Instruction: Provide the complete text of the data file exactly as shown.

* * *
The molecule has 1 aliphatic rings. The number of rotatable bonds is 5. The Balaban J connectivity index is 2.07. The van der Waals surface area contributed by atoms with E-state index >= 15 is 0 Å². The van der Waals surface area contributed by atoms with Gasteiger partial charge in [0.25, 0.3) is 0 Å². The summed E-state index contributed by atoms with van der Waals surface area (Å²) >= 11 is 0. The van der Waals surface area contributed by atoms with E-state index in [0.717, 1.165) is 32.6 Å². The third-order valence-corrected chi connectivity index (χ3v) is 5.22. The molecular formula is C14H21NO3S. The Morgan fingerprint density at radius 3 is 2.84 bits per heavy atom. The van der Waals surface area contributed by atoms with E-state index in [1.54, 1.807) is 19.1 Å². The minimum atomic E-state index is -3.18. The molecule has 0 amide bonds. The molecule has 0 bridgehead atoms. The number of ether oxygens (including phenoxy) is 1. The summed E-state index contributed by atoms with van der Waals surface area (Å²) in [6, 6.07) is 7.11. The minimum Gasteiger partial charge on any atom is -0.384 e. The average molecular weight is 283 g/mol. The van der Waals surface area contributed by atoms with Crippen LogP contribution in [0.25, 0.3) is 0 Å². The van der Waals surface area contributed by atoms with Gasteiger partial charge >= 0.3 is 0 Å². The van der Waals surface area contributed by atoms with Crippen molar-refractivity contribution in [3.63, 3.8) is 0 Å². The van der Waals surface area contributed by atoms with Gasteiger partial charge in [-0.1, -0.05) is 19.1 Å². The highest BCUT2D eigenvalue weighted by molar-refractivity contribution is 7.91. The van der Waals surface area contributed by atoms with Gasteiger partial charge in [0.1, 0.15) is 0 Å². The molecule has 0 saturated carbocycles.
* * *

The molecule has 1 aliphatic rings. The number of rotatable bonds is 5. The Balaban J connectivity index is 2.07. The van der Waals surface area contributed by atoms with E-state index >= 15 is 0 Å². The van der Waals surface area contributed by atoms with Gasteiger partial charge in [0.25, 0.3) is 0 Å². The summed E-state index contributed by atoms with van der Waals surface area (Å²) >= 11 is 0. The van der Waals surface area contributed by atoms with E-state index in [0.717, 1.165) is 32.6 Å². The third-order valence-corrected chi connectivity index (χ3v) is 5.22. The molecular formula is C14H21NO3S. The Morgan fingerprint density at radius 3 is 2.84 bits per heavy atom. The van der Waals surface area contributed by atoms with E-state index in [1.54, 1.807) is 19.1 Å². The minimum atomic E-state index is -3.18. The molecule has 0 amide bonds. The molecule has 0 bridgehead atoms. The number of ether oxygens (including phenoxy) is 1. The summed E-state index contributed by atoms with van der Waals surface area (Å²) in [6, 6.07) is 7.11. The minimum Gasteiger partial charge on any atom is -0.384 e. The average molecular weight is 283 g/mol. The van der Waals surface area contributed by atoms with Crippen LogP contribution in [0.25, 0.3) is 0 Å². The van der Waals surface area contributed by atoms with Gasteiger partial charge >= 0.3 is 0 Å². The van der Waals surface area contributed by atoms with Crippen molar-refractivity contribution in [3.63, 3.8) is 0 Å². The van der Waals surface area contributed by atoms with Gasteiger partial charge in [-0.1, -0.05) is 19.1 Å². The highest BCUT2D eigenvalue weighted by molar-refractivity contribution is 7.91. The van der Waals surface area contributed by atoms with Gasteiger partial charge in [0.1, 0.15) is 0 Å². The molecule has 0 saturated carbocycles.